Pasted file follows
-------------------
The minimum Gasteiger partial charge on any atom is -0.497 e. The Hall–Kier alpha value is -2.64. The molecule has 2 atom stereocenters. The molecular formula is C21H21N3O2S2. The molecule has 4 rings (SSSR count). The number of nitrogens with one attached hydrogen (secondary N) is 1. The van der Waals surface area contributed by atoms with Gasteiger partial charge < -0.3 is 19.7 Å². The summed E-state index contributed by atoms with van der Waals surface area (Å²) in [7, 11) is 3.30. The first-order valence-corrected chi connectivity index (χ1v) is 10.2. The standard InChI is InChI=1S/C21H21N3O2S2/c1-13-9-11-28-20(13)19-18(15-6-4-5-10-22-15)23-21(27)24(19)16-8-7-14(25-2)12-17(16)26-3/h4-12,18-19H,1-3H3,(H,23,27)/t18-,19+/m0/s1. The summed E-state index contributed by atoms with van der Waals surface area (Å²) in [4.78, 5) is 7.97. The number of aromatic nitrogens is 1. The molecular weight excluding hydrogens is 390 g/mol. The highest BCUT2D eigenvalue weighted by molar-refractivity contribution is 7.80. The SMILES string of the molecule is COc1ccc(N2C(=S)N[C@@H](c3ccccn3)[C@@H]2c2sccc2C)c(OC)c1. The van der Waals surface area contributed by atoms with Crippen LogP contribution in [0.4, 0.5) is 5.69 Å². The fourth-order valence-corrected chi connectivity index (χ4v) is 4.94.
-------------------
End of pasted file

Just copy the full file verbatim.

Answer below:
The minimum Gasteiger partial charge on any atom is -0.497 e. The Hall–Kier alpha value is -2.64. The molecule has 2 atom stereocenters. The molecular formula is C21H21N3O2S2. The molecule has 4 rings (SSSR count). The number of nitrogens with one attached hydrogen (secondary N) is 1. The van der Waals surface area contributed by atoms with Gasteiger partial charge < -0.3 is 19.7 Å². The summed E-state index contributed by atoms with van der Waals surface area (Å²) in [7, 11) is 3.30. The first-order valence-corrected chi connectivity index (χ1v) is 10.2. The standard InChI is InChI=1S/C21H21N3O2S2/c1-13-9-11-28-20(13)19-18(15-6-4-5-10-22-15)23-21(27)24(19)16-8-7-14(25-2)12-17(16)26-3/h4-12,18-19H,1-3H3,(H,23,27)/t18-,19+/m0/s1. The summed E-state index contributed by atoms with van der Waals surface area (Å²) in [4.78, 5) is 7.97. The number of aromatic nitrogens is 1. The molecular weight excluding hydrogens is 390 g/mol. The highest BCUT2D eigenvalue weighted by molar-refractivity contribution is 7.80. The SMILES string of the molecule is COc1ccc(N2C(=S)N[C@@H](c3ccccn3)[C@@H]2c2sccc2C)c(OC)c1. The van der Waals surface area contributed by atoms with Crippen LogP contribution in [0.4, 0.5) is 5.69 Å². The fourth-order valence-corrected chi connectivity index (χ4v) is 4.94.